Kimberly and Jane like to grab snapshots of women themed happenings and hang them on the Double-Mirror Wall where they can reverberate images of good stuff happening with women.  

Umbrellas in Our Hands and Over Our Heads

Once we had Christo, now we have Elizabeth Turk!  An article in the NYTimes celebrates Elizabeth Turk’s ingenious artistry spreading the joy of her moving art installation, “Project: Look Up” throughout the retirement community St. Antonio Gardens in Pomona, Ca. and, of course, to the rest of us.  Christo and Jeanne-Claude embedded blue and yellow sister umbrella installations in the countryside of Japan and California. Elizabeth asked elders to carry hers. We felt our delight from the opening aerial photo of the umbrellas held by residents from a drone shot high above the 31-acre community and then clicked on the kaleidoscopic art show created from video images as they walked and danced around the locations of the property.  First-hand reports tell us the elders loved participated, feeling invigorated as they followed Turk’s choreography. It didn’t hurt to have Louis Armstrong as a finale reinforcing what we already know, our elders with twirling umbrellas in hand – resilient to the end – make great living symbols of “What A Wonderful World It Is” as they create an uplifting reminder of appreciation in the midst of the worldwide pandemic.  We hope there’s an umbrella craze during which folks match their colorful masks with colorful umbrellas and set off a spiraling wind that sweeps past adversity to a new day.  Perhaps that’s what Zhang Yimou had in mind when he set umbrellas against swords in his film Shadow?  It was quite a sight watching a slight young woman with an umbrella outwit a great warrior with a flashing sword and even more inspiring to see a city reclaimed with an army of rolling umbrellas!  Next time we pick up an umbrella, we’ll give it a little twirl and remind ourselves we’re part of a movement for renewal, literally.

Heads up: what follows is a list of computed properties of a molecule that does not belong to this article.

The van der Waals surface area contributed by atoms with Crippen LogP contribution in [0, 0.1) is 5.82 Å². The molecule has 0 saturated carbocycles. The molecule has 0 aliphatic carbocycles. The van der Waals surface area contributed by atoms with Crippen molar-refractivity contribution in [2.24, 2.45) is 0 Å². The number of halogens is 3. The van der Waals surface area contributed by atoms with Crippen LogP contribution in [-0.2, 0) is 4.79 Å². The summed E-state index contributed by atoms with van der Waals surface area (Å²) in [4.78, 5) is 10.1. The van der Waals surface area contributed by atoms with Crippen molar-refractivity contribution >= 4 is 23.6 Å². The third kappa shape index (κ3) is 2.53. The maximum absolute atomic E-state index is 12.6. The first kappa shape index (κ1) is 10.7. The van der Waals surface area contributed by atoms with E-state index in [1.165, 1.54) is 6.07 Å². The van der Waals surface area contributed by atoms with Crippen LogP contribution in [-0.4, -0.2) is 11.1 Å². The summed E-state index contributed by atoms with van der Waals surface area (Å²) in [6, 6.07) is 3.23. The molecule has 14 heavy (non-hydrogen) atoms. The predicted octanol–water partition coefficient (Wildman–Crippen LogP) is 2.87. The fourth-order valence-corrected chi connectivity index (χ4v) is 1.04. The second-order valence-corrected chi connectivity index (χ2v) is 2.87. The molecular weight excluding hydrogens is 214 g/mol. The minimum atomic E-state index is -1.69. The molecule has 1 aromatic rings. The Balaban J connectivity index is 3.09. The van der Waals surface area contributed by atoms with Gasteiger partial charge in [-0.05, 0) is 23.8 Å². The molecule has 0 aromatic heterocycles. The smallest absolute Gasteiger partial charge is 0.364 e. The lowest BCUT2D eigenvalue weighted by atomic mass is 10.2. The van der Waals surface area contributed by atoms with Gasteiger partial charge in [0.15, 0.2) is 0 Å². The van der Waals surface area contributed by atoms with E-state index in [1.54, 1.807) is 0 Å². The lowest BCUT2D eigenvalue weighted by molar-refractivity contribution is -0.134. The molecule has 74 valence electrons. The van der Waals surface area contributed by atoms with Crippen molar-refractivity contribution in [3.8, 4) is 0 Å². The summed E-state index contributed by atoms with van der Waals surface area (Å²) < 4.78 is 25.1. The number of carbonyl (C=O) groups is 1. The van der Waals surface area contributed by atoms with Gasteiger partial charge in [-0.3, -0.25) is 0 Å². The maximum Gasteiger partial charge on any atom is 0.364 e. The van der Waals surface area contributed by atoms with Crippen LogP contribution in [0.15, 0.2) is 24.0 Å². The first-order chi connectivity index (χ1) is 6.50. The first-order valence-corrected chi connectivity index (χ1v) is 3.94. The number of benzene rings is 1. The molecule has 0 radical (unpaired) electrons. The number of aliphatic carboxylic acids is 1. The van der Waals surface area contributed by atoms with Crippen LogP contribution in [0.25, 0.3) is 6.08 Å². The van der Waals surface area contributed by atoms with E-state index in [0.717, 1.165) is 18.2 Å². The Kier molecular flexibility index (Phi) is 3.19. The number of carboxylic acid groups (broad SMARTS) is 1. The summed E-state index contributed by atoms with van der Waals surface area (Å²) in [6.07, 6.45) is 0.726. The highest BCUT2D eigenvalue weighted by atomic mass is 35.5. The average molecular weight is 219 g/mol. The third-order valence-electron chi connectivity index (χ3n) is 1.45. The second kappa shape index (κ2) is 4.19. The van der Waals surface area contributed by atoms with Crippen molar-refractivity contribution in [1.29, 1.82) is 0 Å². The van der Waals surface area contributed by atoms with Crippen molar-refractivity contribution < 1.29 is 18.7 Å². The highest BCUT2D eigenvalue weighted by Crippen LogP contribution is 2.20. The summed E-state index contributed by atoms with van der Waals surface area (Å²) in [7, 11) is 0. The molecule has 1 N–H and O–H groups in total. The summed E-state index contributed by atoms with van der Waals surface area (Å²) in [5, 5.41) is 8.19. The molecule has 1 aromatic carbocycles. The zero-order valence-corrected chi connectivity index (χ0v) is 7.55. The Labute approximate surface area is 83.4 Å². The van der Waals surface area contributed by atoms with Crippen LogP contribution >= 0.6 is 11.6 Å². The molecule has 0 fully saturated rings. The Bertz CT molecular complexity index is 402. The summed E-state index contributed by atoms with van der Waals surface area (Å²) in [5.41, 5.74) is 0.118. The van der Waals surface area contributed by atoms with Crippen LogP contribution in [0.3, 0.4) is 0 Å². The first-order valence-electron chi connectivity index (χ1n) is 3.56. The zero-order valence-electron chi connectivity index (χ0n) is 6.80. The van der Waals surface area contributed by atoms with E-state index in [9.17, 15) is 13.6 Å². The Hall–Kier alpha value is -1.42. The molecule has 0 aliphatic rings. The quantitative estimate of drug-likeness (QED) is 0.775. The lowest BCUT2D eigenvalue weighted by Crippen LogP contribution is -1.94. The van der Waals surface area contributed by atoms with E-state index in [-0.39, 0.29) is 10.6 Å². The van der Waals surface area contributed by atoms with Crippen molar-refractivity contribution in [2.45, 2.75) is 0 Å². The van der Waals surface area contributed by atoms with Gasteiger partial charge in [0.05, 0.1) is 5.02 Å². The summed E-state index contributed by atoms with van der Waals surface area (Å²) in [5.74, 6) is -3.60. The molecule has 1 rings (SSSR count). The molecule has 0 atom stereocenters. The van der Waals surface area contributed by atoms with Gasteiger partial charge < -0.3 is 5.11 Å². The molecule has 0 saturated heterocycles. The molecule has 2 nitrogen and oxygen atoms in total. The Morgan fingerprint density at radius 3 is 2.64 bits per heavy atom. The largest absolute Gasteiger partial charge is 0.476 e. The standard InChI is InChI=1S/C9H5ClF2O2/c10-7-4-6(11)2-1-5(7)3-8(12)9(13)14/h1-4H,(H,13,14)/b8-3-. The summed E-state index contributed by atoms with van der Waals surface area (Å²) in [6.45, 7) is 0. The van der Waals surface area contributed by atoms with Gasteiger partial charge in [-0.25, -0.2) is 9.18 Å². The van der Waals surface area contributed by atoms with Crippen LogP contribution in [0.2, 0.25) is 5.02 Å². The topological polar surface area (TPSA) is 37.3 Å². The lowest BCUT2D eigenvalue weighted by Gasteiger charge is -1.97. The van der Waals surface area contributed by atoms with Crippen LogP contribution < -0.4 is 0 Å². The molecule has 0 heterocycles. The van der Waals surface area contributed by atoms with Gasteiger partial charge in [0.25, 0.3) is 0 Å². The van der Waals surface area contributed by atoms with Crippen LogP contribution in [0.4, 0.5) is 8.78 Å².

Umbrella symbolizes the canopy of the heavens, shelter, and protection, a persistence of power and dignity through good and bad. An elder might have written the Ornuno Soffre lyrics from Turk’s video. They go like this —

When the day is long
And the night, the night is yours alone
When you’re sure you’ve had enough
Of this life, well hang on

(Michael Stipe, Bill Berry, Mike Mills, Peter Buck, R.E.M.)

In a great profile in the New York Times, Megan Thee Stallion discusses her foray into alter egos as a form of personal expression. We love that she’s comfortable showing us all sides of herself: sexy, sweet, fierce, intelligent. Megan actively talks about shifting from one persona (avatar) to another. The idea of a public persona is not new, of course, but we’re seeing more girls (and guys too) playing with multiple ways of publicly expressing themselves and we believe they’re on the way to a genuine feeling of unification that feels grounded organically in one/self.

We love Stacey Abrams AND her Alter Ego

Jane and Kimberly laughed out loud when they discovered Stacey Abrams was also Selena Montgomery, romantic spy novelist. Of course, fierce fighter by day, tumbler of passion by night. She knew the pleasures of entering the realms of fiction where no dragon was too terrifying, no knight too elusive. Perhaps writing fiction, like Circe’s healing herbs and second sight, provides counsel and keeps her safe?